Director J.J. Abrams makes “Star Trek” respectable again with this origin tale that sets up everything we’ve seen in six TV series — I’m including the underappreciated cartoon — and 10 movies. (Well, “Enterprise” takes place before this, but who’s counting?) He also makes “Star Trek” cool for the first time.
I smiled a lot during this movie, and I suspect serious Trekkies will like all the insider humor (but it’s not too inside; general “Trek” knowledge will get you by). Vulcan bullies, anyone?
Abrams didn’t know much about “Star Trek” when he tackled this project, which isn’t a bad thing; Bryan Singer didn’t hadn’t read “X-Men” until he got that directing job, either. But Abrams, the creator of “Lost” and “Fringe,” gets the tone right, from those soft pinging noises on the Enterprise bridge to the near-perfect casting.
On-the-rise actors from various ethnicities play the young versions of our old favorites, starting with Chris Pine as all-American Kirk, who joy-rides across corn country in an antique car. Is this Heaven? No, that’s in “Star Trek V: The Final Frontier”; this is Iowa.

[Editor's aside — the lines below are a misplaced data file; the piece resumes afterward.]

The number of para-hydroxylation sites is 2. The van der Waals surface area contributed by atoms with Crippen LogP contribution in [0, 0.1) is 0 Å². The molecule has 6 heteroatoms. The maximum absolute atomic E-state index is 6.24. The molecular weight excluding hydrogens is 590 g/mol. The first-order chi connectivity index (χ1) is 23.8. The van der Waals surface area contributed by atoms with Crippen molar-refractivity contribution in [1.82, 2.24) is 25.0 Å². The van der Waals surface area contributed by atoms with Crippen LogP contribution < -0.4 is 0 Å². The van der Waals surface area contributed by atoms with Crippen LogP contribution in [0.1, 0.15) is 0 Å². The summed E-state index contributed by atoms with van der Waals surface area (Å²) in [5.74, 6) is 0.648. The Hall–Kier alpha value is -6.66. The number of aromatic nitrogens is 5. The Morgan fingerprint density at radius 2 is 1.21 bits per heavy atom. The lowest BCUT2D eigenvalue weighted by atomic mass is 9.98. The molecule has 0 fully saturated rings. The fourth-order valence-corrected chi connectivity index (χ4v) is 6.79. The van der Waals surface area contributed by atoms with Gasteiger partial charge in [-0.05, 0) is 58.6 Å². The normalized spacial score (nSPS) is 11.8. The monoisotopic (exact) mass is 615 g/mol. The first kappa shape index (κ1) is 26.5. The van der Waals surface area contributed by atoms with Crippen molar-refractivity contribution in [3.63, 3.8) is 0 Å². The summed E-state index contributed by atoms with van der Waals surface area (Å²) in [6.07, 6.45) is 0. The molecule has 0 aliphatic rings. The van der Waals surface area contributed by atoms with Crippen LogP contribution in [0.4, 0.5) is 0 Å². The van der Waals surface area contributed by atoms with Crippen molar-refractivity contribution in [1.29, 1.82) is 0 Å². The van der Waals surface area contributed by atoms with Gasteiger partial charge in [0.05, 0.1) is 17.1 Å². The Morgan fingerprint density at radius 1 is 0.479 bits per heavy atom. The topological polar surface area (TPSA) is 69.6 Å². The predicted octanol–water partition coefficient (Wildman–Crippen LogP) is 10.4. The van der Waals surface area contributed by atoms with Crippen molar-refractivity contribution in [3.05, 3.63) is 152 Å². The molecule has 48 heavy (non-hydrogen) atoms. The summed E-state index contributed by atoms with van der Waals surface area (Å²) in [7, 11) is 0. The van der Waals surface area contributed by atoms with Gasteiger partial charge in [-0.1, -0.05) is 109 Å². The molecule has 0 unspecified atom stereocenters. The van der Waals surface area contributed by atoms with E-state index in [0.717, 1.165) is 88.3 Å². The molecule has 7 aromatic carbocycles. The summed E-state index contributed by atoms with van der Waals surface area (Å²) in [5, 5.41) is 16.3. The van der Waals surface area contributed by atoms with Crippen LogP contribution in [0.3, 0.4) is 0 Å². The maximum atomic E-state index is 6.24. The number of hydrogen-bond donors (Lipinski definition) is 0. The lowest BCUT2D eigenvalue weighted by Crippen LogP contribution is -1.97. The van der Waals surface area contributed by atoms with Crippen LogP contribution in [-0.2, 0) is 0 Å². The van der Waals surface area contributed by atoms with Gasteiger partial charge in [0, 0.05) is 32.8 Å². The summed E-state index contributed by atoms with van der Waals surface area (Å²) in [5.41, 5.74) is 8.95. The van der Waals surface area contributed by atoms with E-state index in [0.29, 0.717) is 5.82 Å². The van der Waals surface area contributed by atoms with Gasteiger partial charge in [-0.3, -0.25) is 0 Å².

There’s also Karl Urban as gruff Southerner McCoy, Zoe Saldana as sexy Uhura, Simon Pegg (“Hot Fuzz”) as Scottish Scotty, John Cho (“Harold and Kumar”) as Asian Sulu and Anton Yelchin as Russian Chekov.
In the scene-stealing role, Zachary Quinto plays Spock. He always seemed a bit Vulcan as Sylar on “Heroes,” and it’s nice to see him have less-silly material to work with.
Leonard Nimoy, the original Spock, also pops up, spouting familiar lessons about the value of his friendship with Kirk, which is decidedly strained when they first meet. Dumping Kirk on a dangerous ice planet? That’s a bit harsh, even for a half-Vulcan. Kirk almost died.
Abrams approaches this as a “Star Wars”-ish good vs. evil story (if you’re keeping score at home, it’s a nutso Romulan villain) rather than an intellectual “Star Trek” lesson. And while the phaser fights and space battles aren’t memorable — even on an UltraScreen; sorry I’m jaded — the action approach is OK for this relaunch. Just so long as Abrams’ next “Trek” outing is nerdier. Yes, I think a movie can be cool while also having something to say.
Escapism is all well and good, but the world is in rough shape right now, and I wouldn’t be opposed to a “Star Trek” movie taking us to task; that’s what Gene Roddenberry created the franchise for 43 years ago. But Abrams & Co. get the style right, so I’ll give them a pass on the substance this time.
What did you think of this “Star Trek” relaunch? Was I the only one who didn’t realize Winona Ryder was in it until I saw the end credits? And did anyone else think Uhura’s green roommate was kind of hot? Discuss these important issues below.